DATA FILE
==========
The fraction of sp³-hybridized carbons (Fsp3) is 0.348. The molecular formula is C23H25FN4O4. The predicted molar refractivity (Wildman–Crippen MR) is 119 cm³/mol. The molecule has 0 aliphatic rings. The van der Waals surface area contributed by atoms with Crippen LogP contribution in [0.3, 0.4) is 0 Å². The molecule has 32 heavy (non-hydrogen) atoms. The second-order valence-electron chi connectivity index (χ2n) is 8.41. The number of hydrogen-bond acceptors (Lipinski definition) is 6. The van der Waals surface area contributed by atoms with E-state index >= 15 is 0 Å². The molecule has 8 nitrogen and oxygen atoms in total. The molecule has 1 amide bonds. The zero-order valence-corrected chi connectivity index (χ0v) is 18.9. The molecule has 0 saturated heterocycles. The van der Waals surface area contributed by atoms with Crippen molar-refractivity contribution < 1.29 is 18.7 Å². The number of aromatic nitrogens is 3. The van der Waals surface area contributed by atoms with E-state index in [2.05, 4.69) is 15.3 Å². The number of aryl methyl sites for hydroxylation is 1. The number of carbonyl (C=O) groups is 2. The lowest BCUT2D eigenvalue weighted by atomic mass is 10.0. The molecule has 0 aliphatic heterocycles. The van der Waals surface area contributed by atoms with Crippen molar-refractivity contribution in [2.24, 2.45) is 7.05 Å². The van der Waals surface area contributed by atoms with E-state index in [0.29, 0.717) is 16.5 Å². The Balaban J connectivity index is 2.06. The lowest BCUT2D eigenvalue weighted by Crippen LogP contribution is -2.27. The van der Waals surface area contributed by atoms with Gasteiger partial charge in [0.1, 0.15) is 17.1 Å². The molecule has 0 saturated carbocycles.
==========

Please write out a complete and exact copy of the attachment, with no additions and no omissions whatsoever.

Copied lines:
The fraction of sp³-hybridized carbons (Fsp3) is 0.348. The molecular formula is C23H25FN4O4. The predicted molar refractivity (Wildman–Crippen MR) is 119 cm³/mol. The molecule has 0 aliphatic rings. The van der Waals surface area contributed by atoms with Crippen LogP contribution in [0.3, 0.4) is 0 Å². The molecule has 32 heavy (non-hydrogen) atoms. The second-order valence-electron chi connectivity index (χ2n) is 8.41. The number of hydrogen-bond acceptors (Lipinski definition) is 6. The van der Waals surface area contributed by atoms with E-state index >= 15 is 0 Å². The molecule has 8 nitrogen and oxygen atoms in total. The molecule has 1 amide bonds. The zero-order valence-corrected chi connectivity index (χ0v) is 18.9. The molecule has 0 saturated heterocycles. The van der Waals surface area contributed by atoms with Crippen molar-refractivity contribution < 1.29 is 18.7 Å². The number of aromatic nitrogens is 3. The van der Waals surface area contributed by atoms with E-state index in [2.05, 4.69) is 15.3 Å². The number of aryl methyl sites for hydroxylation is 1. The number of carbonyl (C=O) groups is 2. The lowest BCUT2D eigenvalue weighted by atomic mass is 10.0. The molecule has 0 aliphatic heterocycles. The van der Waals surface area contributed by atoms with Crippen molar-refractivity contribution in [2.24, 2.45) is 7.05 Å². The van der Waals surface area contributed by atoms with E-state index in [0.29, 0.717) is 16.5 Å². The Balaban J connectivity index is 2.06. The lowest BCUT2D eigenvalue weighted by Crippen LogP contribution is -2.27. The van der Waals surface area contributed by atoms with Gasteiger partial charge in [0.1, 0.15) is 17.1 Å². The molecule has 0 saturated carbocycles.